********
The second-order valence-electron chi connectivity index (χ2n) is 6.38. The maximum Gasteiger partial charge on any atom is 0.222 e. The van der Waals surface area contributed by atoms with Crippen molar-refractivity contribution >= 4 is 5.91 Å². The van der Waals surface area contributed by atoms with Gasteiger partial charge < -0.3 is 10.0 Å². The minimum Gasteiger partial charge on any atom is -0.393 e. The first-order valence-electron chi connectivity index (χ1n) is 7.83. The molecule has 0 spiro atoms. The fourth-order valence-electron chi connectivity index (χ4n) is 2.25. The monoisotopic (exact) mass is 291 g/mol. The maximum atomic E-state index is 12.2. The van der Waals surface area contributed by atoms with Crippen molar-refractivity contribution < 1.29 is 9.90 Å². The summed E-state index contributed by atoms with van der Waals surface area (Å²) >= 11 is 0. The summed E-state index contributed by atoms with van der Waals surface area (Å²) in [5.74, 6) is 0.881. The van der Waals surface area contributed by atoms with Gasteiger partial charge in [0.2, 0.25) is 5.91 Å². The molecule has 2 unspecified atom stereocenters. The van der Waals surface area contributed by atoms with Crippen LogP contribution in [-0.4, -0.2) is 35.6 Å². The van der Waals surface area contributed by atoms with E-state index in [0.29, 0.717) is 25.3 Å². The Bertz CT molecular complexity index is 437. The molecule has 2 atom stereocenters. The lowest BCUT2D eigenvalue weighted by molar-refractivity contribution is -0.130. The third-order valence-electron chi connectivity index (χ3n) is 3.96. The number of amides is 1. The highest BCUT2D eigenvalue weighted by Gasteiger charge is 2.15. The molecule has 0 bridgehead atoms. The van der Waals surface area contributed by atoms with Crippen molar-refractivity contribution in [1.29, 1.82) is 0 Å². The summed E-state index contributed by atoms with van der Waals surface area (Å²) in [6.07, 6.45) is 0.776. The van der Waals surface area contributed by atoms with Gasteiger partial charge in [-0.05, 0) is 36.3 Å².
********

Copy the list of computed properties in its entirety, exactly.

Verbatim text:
The second-order valence-electron chi connectivity index (χ2n) is 6.38. The maximum Gasteiger partial charge on any atom is 0.222 e. The van der Waals surface area contributed by atoms with Crippen molar-refractivity contribution >= 4 is 5.91 Å². The van der Waals surface area contributed by atoms with Gasteiger partial charge < -0.3 is 10.0 Å². The minimum Gasteiger partial charge on any atom is -0.393 e. The first-order valence-electron chi connectivity index (χ1n) is 7.83. The molecule has 0 spiro atoms. The fourth-order valence-electron chi connectivity index (χ4n) is 2.25. The monoisotopic (exact) mass is 291 g/mol. The maximum atomic E-state index is 12.2. The van der Waals surface area contributed by atoms with Crippen molar-refractivity contribution < 1.29 is 9.90 Å². The summed E-state index contributed by atoms with van der Waals surface area (Å²) >= 11 is 0. The summed E-state index contributed by atoms with van der Waals surface area (Å²) in [5.74, 6) is 0.881. The van der Waals surface area contributed by atoms with Gasteiger partial charge in [0.2, 0.25) is 5.91 Å². The molecule has 2 unspecified atom stereocenters. The van der Waals surface area contributed by atoms with Crippen LogP contribution in [-0.4, -0.2) is 35.6 Å². The van der Waals surface area contributed by atoms with E-state index in [0.29, 0.717) is 25.3 Å². The Bertz CT molecular complexity index is 437. The molecule has 2 atom stereocenters. The lowest BCUT2D eigenvalue weighted by molar-refractivity contribution is -0.130. The third-order valence-electron chi connectivity index (χ3n) is 3.96. The number of amides is 1. The highest BCUT2D eigenvalue weighted by Gasteiger charge is 2.15. The molecule has 0 bridgehead atoms. The van der Waals surface area contributed by atoms with Crippen molar-refractivity contribution in [1.29, 1.82) is 0 Å². The summed E-state index contributed by atoms with van der Waals surface area (Å²) in [6.07, 6.45) is 0.776. The van der Waals surface area contributed by atoms with Gasteiger partial charge in [-0.05, 0) is 36.3 Å².